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A reflection formula for the Hurwitz zeta function, which does not seem to be well known, uses half of the polynomials generated by $\frac{1}{-1+\sqrt{t-1}\cot(\sqrt{t-1}u)}$. (Look at the sections "formula" and "example"). For instance, the coefficient of $\frac{u^6}{6!}$ is $p_6(t)=32t+416t^2+272t^3$ and we have indeed $$\zeta(7,x)-\zeta(7,1-x)=\frac{(\pi\cot\pi x)^{7}}{6!}\left(\frac{32}{\cos^2\pi x}+\frac{416}{\cos^4\pi x}+\frac{272}{\cos^6\pi x}\right),$$ generally $$\boxed{\zeta(2n+1,x)-\zeta(2n+1,1-x)=\frac{(\pi\cot\pi x)^{2n+1}}{(2n)!}p_{2n}(\sec^2\pi x)}.$$

Note that the first argument of $\zeta(\cdot,\cdot)$ is an odd integer (and interestingly the formula involves odd powers of $\pi$). I wondered if this formula still works when it is even, i.e. when $n$ is a half-integer. And the funny answer is: almost... Taking e.g. $n=5/2$ and $x=1/10$, the corresponding formula (using $p_5(t)=16t+88t^2+16t^3$) yields 1950.3076... instead of the LHS of 1950.30017..., which does not seem to have a (known) closed form.

Is there a way to explain this numerical closeness?

Looking at the reflection identity from a different angle (no pun intended):
Define rationals $a_n,b_n,c_n$ by $$\frac1{1+2\cos\sqrt{t}}=:\sum_{n=0}^\infty a_nt^n,\ \frac1{-1+2\cos\sqrt{t}}=:\sum_{k=0}^\infty b_nt^n,\ \frac1{2\cos\sqrt{t}}=:\sum_{k=0}^\infty c_nt^n$$ (for $a_n$, see A279120 and A279121, for $b_n$, also called Glaisher's H' numbers, see A002114. while the $c_n$ are, up to a factor $ 2\cdot(2n)!$, the (absolute) Euler numbers). Then we have the particular instances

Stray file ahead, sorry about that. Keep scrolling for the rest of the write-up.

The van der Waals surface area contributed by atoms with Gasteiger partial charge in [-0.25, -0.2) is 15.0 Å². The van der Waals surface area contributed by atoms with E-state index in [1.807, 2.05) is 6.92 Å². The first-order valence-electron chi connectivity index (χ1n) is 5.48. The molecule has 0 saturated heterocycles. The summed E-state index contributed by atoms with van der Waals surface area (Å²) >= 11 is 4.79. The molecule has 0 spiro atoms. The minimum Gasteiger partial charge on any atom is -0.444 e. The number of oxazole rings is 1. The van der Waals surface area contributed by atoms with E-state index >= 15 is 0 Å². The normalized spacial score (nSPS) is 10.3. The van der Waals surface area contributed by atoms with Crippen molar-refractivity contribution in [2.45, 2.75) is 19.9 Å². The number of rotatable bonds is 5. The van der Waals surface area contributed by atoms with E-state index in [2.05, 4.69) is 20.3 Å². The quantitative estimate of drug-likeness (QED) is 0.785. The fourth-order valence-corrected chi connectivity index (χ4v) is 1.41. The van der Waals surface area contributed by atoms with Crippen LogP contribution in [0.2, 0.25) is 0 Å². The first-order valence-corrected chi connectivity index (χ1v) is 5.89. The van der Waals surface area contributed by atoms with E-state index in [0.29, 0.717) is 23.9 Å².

$$\zeta(2n+1,\tfrac13)-\zeta(2n+1,\tfrac23)=\frac{\sqrt{3}}2(2\pi)^{2n+1}a_n$$ $$\zeta(2n+1,\tfrac16)-\zeta(2n+1,\tfrac56)=\frac{\sqrt{3}}2(2\pi)^{2n+1}b_n$$ $$\zeta(2n+1,\tfrac14)-\zeta(2n+1,\tfrac34)= (2\pi)^{2n+1}c_n.$$

In this form, nothing relates to half-integers $n$, but as a special case, expressions of the form $\zeta(2n,\tfrac13)-\zeta(2n,\tfrac23)$ occur in this question, also bearing a $\sqrt{3}$ factor. (One could say that the ones with even argument, having a closed form, are "resolved" into the rest there). May this help in understanding what is going on here?

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    $\begingroup$ That's about $\Psi(s) = \frac{\Gamma'(s)}{\Gamma(s)},\Psi(s) -\Psi(1-s) = - \frac{d}{ds}\log \sin (\pi s)$, $\zeta(n,x) = \frac{1}{(n-1)!}\frac{d^{n-1}}{dx^{n-1}}\Psi(x)$, $\zeta(n,x) + (-1)^n \zeta(n,1-x) =-\frac{1}{(n-1)!}\frac{d^n}{dx^n} \log \sin (\pi x)$ ? $\endgroup$ – reuns Mar 24 '17 at 6:15

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